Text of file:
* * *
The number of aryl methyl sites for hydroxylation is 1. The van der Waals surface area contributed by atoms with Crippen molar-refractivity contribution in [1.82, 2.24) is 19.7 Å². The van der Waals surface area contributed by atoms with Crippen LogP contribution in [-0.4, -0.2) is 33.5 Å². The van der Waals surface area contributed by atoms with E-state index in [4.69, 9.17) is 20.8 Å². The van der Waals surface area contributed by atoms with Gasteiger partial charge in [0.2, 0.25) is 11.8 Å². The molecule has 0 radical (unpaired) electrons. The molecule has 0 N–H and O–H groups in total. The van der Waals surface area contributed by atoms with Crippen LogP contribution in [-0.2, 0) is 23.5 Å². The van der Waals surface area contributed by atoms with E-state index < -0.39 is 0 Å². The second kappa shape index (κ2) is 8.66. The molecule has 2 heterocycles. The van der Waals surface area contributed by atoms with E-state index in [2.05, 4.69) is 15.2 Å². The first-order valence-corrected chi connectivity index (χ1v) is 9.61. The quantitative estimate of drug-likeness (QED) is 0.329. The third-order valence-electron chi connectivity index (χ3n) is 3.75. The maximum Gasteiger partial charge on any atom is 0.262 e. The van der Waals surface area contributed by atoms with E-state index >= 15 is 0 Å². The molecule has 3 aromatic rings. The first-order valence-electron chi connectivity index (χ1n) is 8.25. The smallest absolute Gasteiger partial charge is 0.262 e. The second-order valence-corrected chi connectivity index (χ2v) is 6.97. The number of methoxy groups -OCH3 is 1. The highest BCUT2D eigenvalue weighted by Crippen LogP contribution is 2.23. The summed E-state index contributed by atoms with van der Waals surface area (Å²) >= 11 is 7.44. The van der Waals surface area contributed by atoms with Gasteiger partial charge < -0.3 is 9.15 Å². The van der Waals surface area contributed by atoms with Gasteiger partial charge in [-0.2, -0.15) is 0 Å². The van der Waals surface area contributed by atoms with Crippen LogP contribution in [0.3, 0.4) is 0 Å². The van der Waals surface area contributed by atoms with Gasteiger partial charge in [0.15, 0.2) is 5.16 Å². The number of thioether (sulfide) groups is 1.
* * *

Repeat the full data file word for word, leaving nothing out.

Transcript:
The number of aryl methyl sites for hydroxylation is 1. The van der Waals surface area contributed by atoms with Crippen molar-refractivity contribution in [1.82, 2.24) is 19.7 Å². The van der Waals surface area contributed by atoms with Crippen LogP contribution in [-0.4, -0.2) is 33.5 Å². The van der Waals surface area contributed by atoms with E-state index in [4.69, 9.17) is 20.8 Å². The van der Waals surface area contributed by atoms with Gasteiger partial charge in [0.2, 0.25) is 11.8 Å². The molecule has 0 radical (unpaired) electrons. The molecule has 0 N–H and O–H groups in total. The van der Waals surface area contributed by atoms with Crippen LogP contribution in [-0.2, 0) is 23.5 Å². The van der Waals surface area contributed by atoms with E-state index < -0.39 is 0 Å². The second kappa shape index (κ2) is 8.66. The molecule has 2 heterocycles. The van der Waals surface area contributed by atoms with E-state index in [2.05, 4.69) is 15.2 Å². The first-order valence-corrected chi connectivity index (χ1v) is 9.61. The quantitative estimate of drug-likeness (QED) is 0.329. The third-order valence-electron chi connectivity index (χ3n) is 3.75. The maximum Gasteiger partial charge on any atom is 0.262 e. The van der Waals surface area contributed by atoms with E-state index >= 15 is 0 Å². The molecule has 3 aromatic rings. The first-order valence-electron chi connectivity index (χ1n) is 8.25. The smallest absolute Gasteiger partial charge is 0.262 e. The second-order valence-corrected chi connectivity index (χ2v) is 6.97. The number of methoxy groups -OCH3 is 1. The highest BCUT2D eigenvalue weighted by Crippen LogP contribution is 2.23. The summed E-state index contributed by atoms with van der Waals surface area (Å²) >= 11 is 7.44. The van der Waals surface area contributed by atoms with Gasteiger partial charge < -0.3 is 9.15 Å². The van der Waals surface area contributed by atoms with Gasteiger partial charge in [-0.2, -0.15) is 0 Å². The van der Waals surface area contributed by atoms with Crippen LogP contribution in [0.3, 0.4) is 0 Å². The van der Waals surface area contributed by atoms with Gasteiger partial charge in [0.15, 0.2) is 5.16 Å². The number of thioether (sulfide) groups is 1.